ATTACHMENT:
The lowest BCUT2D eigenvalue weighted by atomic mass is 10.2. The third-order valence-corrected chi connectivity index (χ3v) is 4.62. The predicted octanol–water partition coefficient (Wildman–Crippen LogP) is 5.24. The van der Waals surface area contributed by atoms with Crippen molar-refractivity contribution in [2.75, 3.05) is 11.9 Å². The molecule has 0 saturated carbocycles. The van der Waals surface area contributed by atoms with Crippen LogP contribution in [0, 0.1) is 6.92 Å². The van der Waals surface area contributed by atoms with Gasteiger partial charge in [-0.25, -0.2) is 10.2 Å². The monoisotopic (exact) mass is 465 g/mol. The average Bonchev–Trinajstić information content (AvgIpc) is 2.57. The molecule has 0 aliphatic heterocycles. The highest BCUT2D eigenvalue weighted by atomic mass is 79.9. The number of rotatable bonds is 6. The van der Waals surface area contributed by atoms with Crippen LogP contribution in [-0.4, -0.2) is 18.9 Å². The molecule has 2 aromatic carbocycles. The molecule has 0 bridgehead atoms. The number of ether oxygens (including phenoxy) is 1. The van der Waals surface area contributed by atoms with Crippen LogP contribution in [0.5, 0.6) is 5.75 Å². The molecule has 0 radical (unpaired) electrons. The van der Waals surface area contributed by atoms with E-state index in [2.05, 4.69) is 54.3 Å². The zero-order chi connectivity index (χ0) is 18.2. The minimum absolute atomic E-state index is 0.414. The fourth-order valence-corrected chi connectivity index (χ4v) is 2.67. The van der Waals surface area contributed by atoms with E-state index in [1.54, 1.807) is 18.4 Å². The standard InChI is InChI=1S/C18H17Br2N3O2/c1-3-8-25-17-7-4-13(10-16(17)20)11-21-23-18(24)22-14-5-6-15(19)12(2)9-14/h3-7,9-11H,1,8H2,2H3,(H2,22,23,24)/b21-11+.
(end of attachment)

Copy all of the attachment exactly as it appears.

The lowest BCUT2D eigenvalue weighted by atomic mass is 10.2. The third-order valence-corrected chi connectivity index (χ3v) is 4.62. The predicted octanol–water partition coefficient (Wildman–Crippen LogP) is 5.24. The van der Waals surface area contributed by atoms with Crippen molar-refractivity contribution in [2.75, 3.05) is 11.9 Å². The molecule has 0 saturated carbocycles. The van der Waals surface area contributed by atoms with Crippen LogP contribution in [0, 0.1) is 6.92 Å². The van der Waals surface area contributed by atoms with Gasteiger partial charge in [-0.25, -0.2) is 10.2 Å². The monoisotopic (exact) mass is 465 g/mol. The average Bonchev–Trinajstić information content (AvgIpc) is 2.57. The molecule has 0 aliphatic heterocycles. The highest BCUT2D eigenvalue weighted by atomic mass is 79.9. The number of rotatable bonds is 6. The van der Waals surface area contributed by atoms with Crippen LogP contribution in [-0.4, -0.2) is 18.9 Å². The molecule has 2 aromatic carbocycles. The molecule has 0 bridgehead atoms. The number of ether oxygens (including phenoxy) is 1. The van der Waals surface area contributed by atoms with Crippen LogP contribution in [0.5, 0.6) is 5.75 Å². The molecule has 0 radical (unpaired) electrons. The van der Waals surface area contributed by atoms with E-state index in [2.05, 4.69) is 54.3 Å². The zero-order chi connectivity index (χ0) is 18.2. The minimum absolute atomic E-state index is 0.414. The fourth-order valence-corrected chi connectivity index (χ4v) is 2.67. The van der Waals surface area contributed by atoms with E-state index in [1.54, 1.807) is 18.4 Å². The standard InChI is InChI=1S/C18H17Br2N3O2/c1-3-8-25-17-7-4-13(10-16(17)20)11-21-23-18(24)22-14-5-6-15(19)12(2)9-14/h3-7,9-11H,1,8H2,2H3,(H2,22,23,24)/b21-11+.